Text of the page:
1 cup coarse or pickling salt 5 cups (1 liter) water
1 small long white radish, about 5 oz (160 g), cut in 1 1/2 in (4-cm) julienne strips
4-5 scallion (spring onion), cut in 1 1/2 in (4-cm) julienne strips
1 small leek, white part only, cut in 1 1/2 in (4-cm) julienne strips
2 teaspoons very finely chopped garlic
1 teaspoon finely grated ginger
1 1/2 cup chili powder
1 teaspoon sugar
1 large bowl to hold cabbage while soaking in water
Remove root end of cabbage without separating the leaves. Put all the salt in a large bowl and add 4 cups (1 liter) water. Stir to dissolve all the salt in bowl and water. Fit the cabbage into bowl adding water if necessary so it is covered. Place several heavy plates as weights on top of the cabbage and let sit at room temperature for 8-12 hours. Drain the cabbage and rinse under running water, and squeeze dry.
In a separate bowl, combine all other ingredients and mix well. Slightly separate the cabbage leaves and pack them well with the radish mixture. Pack well into glass jar and press firmly to remove air bubbles. Cover jar tightly. If you decide to cut the cabbage into bite sized pieces before adding chili paste that is fine. You can also cut the cabbage into bite sized pieces before soaking in brine water as well. It is just a matter of personal taste.
Once thoroughly mixed, fill the jars with the Kimchi and seal with lids. Allow the jar to sit in a dark room temperature area for 2-3 days. Following this early fermentation process place jar in the refrigerator and return to the fridge after each serving.
Important: Never use a reactive metal container to store kimchi; use porcelain or stainless steel. Plastic will be permanently stained by chili. Store kimchi in a cool, dark place - a fridge is best.
Kimchi, also spelled gimchi or kimchee, (as defined on wikipedia) is a traditional Korean fermented dish made of vegetables with varied seasonings, most commonly referring to the spicy baechu variety. Kimchi is the most common Korean banchan, or side dish, eaten with rice along with other banchan dishes. Kimchi is also a common ingredient and combined with other ingredients to make dishes such as kimchi stew (kimchi jjigae) and kimchi fried rice.
It is a fiery dish that acts as the ultimate pickle. I love going out for Korean food just for the Kimchi. I can eat it by the bowlfuls. No trip to Korean BBQ is compete with out a big bowl of kimchi to eat along side the perfectly seasoned meats and fish.
If you ever get a chance to try it, I recommend that you do. You won’t be disappointed.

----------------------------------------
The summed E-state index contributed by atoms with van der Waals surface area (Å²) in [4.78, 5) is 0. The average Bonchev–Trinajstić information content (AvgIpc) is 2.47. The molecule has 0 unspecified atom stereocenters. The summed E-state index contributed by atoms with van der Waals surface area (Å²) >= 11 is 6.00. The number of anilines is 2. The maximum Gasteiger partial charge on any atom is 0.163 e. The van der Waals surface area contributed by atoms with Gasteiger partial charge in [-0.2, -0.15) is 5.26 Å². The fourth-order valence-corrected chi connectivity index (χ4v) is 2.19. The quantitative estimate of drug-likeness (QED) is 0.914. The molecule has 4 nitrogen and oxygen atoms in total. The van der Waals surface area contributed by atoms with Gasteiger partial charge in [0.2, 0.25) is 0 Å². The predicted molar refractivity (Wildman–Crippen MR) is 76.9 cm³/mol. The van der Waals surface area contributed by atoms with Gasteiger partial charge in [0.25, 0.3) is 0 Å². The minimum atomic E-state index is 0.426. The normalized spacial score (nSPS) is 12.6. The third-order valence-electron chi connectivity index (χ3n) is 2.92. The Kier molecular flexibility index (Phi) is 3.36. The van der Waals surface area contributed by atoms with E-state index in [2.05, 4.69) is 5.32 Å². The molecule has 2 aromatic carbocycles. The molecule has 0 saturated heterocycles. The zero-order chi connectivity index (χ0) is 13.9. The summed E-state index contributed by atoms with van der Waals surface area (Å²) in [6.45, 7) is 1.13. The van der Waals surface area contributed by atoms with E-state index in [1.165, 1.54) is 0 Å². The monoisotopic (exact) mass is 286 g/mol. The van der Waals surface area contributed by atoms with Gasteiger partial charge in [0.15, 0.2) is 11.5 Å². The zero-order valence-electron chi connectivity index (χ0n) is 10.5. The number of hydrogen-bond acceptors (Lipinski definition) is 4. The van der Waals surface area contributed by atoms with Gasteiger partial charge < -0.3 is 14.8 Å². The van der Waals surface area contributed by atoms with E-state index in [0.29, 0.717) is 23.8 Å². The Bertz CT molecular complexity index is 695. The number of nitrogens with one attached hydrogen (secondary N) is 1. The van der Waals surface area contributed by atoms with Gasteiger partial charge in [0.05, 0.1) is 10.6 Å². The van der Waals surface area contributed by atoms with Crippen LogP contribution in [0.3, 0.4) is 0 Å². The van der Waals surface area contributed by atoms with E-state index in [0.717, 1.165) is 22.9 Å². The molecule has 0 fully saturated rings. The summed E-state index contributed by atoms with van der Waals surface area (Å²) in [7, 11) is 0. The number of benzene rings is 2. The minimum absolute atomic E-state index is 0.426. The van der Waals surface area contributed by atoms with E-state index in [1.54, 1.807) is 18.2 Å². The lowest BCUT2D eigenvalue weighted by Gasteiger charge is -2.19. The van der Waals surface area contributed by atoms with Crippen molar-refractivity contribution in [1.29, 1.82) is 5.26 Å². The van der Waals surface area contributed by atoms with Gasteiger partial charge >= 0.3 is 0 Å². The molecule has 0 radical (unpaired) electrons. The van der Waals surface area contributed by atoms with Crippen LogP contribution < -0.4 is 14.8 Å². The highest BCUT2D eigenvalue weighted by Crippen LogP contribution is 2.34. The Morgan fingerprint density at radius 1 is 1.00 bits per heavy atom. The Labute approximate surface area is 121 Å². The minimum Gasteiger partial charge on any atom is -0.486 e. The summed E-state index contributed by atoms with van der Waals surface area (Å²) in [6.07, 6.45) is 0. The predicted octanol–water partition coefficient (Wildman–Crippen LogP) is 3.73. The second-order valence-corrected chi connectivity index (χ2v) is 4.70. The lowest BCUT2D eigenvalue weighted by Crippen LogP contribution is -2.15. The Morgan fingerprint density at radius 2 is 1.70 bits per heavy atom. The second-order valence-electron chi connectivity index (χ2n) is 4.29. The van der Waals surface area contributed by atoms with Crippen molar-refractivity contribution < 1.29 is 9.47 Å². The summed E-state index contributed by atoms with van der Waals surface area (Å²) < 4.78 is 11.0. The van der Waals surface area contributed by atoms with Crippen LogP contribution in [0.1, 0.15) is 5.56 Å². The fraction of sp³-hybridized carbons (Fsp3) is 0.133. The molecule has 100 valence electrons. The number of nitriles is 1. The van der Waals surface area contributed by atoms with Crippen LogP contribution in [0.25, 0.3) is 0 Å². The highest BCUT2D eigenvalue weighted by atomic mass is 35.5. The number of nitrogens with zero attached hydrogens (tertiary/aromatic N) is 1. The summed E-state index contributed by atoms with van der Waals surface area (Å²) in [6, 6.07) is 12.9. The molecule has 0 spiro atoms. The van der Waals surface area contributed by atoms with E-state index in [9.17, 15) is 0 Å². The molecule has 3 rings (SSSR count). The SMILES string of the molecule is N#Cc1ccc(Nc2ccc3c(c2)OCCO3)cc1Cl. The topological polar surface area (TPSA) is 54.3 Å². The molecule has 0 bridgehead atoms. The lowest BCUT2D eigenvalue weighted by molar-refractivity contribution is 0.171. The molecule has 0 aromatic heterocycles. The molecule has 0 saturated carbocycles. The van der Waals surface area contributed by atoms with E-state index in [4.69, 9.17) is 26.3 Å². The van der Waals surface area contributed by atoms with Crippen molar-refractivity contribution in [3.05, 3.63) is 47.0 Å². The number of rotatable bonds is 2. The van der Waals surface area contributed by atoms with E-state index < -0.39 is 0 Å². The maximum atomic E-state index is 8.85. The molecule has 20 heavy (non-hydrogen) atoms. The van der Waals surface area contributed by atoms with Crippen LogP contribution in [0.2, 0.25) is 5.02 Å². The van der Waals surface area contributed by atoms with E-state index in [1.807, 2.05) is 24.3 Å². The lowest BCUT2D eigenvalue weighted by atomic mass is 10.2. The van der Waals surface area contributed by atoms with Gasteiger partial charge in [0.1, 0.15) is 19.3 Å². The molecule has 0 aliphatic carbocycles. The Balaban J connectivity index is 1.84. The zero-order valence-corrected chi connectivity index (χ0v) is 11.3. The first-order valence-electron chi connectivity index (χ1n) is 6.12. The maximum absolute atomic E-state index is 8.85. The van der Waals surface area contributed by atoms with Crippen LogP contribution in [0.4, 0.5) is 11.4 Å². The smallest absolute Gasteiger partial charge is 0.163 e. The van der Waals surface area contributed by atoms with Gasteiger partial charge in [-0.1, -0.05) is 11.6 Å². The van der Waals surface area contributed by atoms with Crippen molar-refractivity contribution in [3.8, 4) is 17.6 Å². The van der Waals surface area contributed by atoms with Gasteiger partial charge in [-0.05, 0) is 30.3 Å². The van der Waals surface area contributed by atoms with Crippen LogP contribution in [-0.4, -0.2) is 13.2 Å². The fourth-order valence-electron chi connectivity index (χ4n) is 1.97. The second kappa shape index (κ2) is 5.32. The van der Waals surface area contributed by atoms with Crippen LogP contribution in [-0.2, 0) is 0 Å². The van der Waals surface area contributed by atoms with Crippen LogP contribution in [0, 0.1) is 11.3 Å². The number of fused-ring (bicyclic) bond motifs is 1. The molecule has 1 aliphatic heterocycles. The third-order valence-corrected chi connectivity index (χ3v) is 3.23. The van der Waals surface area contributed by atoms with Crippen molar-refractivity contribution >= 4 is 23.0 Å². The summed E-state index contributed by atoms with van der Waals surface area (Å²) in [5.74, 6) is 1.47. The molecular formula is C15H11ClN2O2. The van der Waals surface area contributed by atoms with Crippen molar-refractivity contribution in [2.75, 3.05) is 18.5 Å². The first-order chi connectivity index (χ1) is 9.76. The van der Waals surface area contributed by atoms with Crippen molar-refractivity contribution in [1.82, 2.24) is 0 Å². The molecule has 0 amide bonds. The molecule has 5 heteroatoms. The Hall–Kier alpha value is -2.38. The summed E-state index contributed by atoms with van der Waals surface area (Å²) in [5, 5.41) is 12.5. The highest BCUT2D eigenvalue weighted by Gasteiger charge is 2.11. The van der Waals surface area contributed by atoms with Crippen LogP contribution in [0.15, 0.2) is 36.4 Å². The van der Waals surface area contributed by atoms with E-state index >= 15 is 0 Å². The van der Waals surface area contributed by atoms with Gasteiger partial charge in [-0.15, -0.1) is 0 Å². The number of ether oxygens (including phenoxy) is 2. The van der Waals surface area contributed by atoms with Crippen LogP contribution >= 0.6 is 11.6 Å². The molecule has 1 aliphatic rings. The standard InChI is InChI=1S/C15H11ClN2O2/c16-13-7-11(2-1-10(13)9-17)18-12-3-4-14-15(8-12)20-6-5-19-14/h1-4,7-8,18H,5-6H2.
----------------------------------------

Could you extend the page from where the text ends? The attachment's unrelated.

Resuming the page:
Friday, August 8, 2008
1-2 tbsp - Garlic (minced)
1-3 tsp - Fresh red chilies (finely chopped)
3/4 cup – Chopped red, green, and yellow peppers
2 tbsp – Chopped onion
2 tbsp - Light soy sauce
1/2 tsp - black pepper
50 gm - Chopped chicken or pork or beef or shrimp
2 tbsp - Peanut oil
1 handful - Thai basil leaves
(Feel free to add more veggies or different combinations of meats and veggies to this dish. It's very flexible.)
Temporarily move the wok off the heat and the add the garlic and chillies, then stir for about 10 seconds.
Then add the peppers, onion, and shrimp or meat.
Move the wok back to the high heat, add two pinches each of salt and pepper and toss around for another 30 seconds.
Add the rice to the pan, crumbling any big pieces to ensure they're all separate.
Toss the rice and the veggies well and keep stirring for another minute or two so that the rice grains are properly coated with the oil.
Then add the light soy sauce.
Stir the mixture around again for another minute. Then add the basil leaves into the rice.
Stir the rice and basil mixture in the wok for another minute, then take it off the heat and serve.
Wednesday, August 6, 2008
My niece is 6, and she likes to help me out in the kitchen. But I am constantly freaking out because she is getting too close to the hot oven, or the knives or something. So I found these recipes where she gets to be in charge of all the ‘cooking’.
Spread half a graham cracker with low-fat cream cheese; top with a little raspberry fruit puree (or whatever fruit puree you like) and the other cracker half. Yummy!
Spread peanut butter between two round whole-wheat crackers, add pretzel sticks for legs and raisins for eyes, and you've got one fun, spidery snack.
I love to make these on Saturdays right before we head out the door. They really easy to make and very versatile. You could throw in just about anything that you like and they taste great. I like to scramble the eggs with the salsa, it makes it taste extra delish!
Whole wheat tortillas
Low fat shredded cheese
Scramble eggs to your liking.
Spoon scrambled eggs into warm whole-wheat tortillas, top with shredded low-fat cheese, a dollop of low-fat yogurt or sour cream, and salsa.
Oatmeal cookie pancakes.
Kids love these and they are fairly easy to make. I cheat and use the just add water pancake batter, but you can make the pancake batter from scratch if you want.
Oats, raisins, chopped walnuts
To regular pancake batter, add oats, raisins, chopped walnuts, cinnamon and a bit of brown sugar.
Pour into fun shapes like snowmen, Mickey Mouse, or turtles and serve warm with syrup.
Friday, August 1, 2008
Someone ordered in lunch, smells like French fries, and it smells delicious! I wasn’t very hungry before, but now I am starving and I don’t think that my salad is going to cut it. So as I sit here quietly salivating at the good stuff this chickie is eating at her desk, I got to thinking about smelly stuff that you shouldn’t be eating at your desk. Don’t get me wrong I have no issues with people eating as they work (heck I do it all the time) I do have issues with certain foods though.
Onion buns – these harmless little buns carry a big smell, especially when you warm them up. These should be enjoyed outside of your cubicle, and maybe outdoors.
Boiled eggs – In any form these are stinky. Please don’t subject me to the smell, I am not saying that they shouldn’t be enjoyed, just please enjoy them in wide open spaces.
Steamed or boiled Broccoli - These bad boys are super healthy, and doctors recommend that you eat broccoli quite frequently. But please do so near an open window.
Fish – another good for you food. Most fish is full of omega 3’s & 6’s, heck it even makes your hair shiny, but it should be eaten on the patio.
As you can see it’s a relatively short list. So bon appetite folks, I am off to lunch!
- ▼ August (9)